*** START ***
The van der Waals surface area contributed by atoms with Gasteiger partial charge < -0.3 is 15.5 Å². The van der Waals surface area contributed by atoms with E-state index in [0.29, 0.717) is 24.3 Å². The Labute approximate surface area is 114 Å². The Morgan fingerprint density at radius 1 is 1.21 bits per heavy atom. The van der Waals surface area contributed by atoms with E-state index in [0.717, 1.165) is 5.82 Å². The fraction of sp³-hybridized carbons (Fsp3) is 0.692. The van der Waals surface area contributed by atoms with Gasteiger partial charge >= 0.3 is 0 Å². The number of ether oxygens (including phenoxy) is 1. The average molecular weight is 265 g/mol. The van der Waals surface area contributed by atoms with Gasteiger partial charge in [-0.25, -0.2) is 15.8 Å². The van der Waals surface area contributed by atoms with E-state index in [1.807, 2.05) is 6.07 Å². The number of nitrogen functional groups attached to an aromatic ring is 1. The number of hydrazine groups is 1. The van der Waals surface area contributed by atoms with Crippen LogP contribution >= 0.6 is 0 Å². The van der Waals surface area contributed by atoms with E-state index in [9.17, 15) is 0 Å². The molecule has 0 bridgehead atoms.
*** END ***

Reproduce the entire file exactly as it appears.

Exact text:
The van der Waals surface area contributed by atoms with Gasteiger partial charge < -0.3 is 15.5 Å². The van der Waals surface area contributed by atoms with E-state index in [0.29, 0.717) is 24.3 Å². The Labute approximate surface area is 114 Å². The Morgan fingerprint density at radius 1 is 1.21 bits per heavy atom. The van der Waals surface area contributed by atoms with E-state index in [0.717, 1.165) is 5.82 Å². The fraction of sp³-hybridized carbons (Fsp3) is 0.692. The van der Waals surface area contributed by atoms with Gasteiger partial charge >= 0.3 is 0 Å². The number of ether oxygens (including phenoxy) is 1. The average molecular weight is 265 g/mol. The van der Waals surface area contributed by atoms with Gasteiger partial charge in [-0.25, -0.2) is 15.8 Å². The van der Waals surface area contributed by atoms with E-state index in [1.807, 2.05) is 6.07 Å². The number of nitrogen functional groups attached to an aromatic ring is 1. The number of hydrazine groups is 1. The van der Waals surface area contributed by atoms with Crippen LogP contribution >= 0.6 is 0 Å². The van der Waals surface area contributed by atoms with E-state index in [9.17, 15) is 0 Å². The molecule has 0 bridgehead atoms.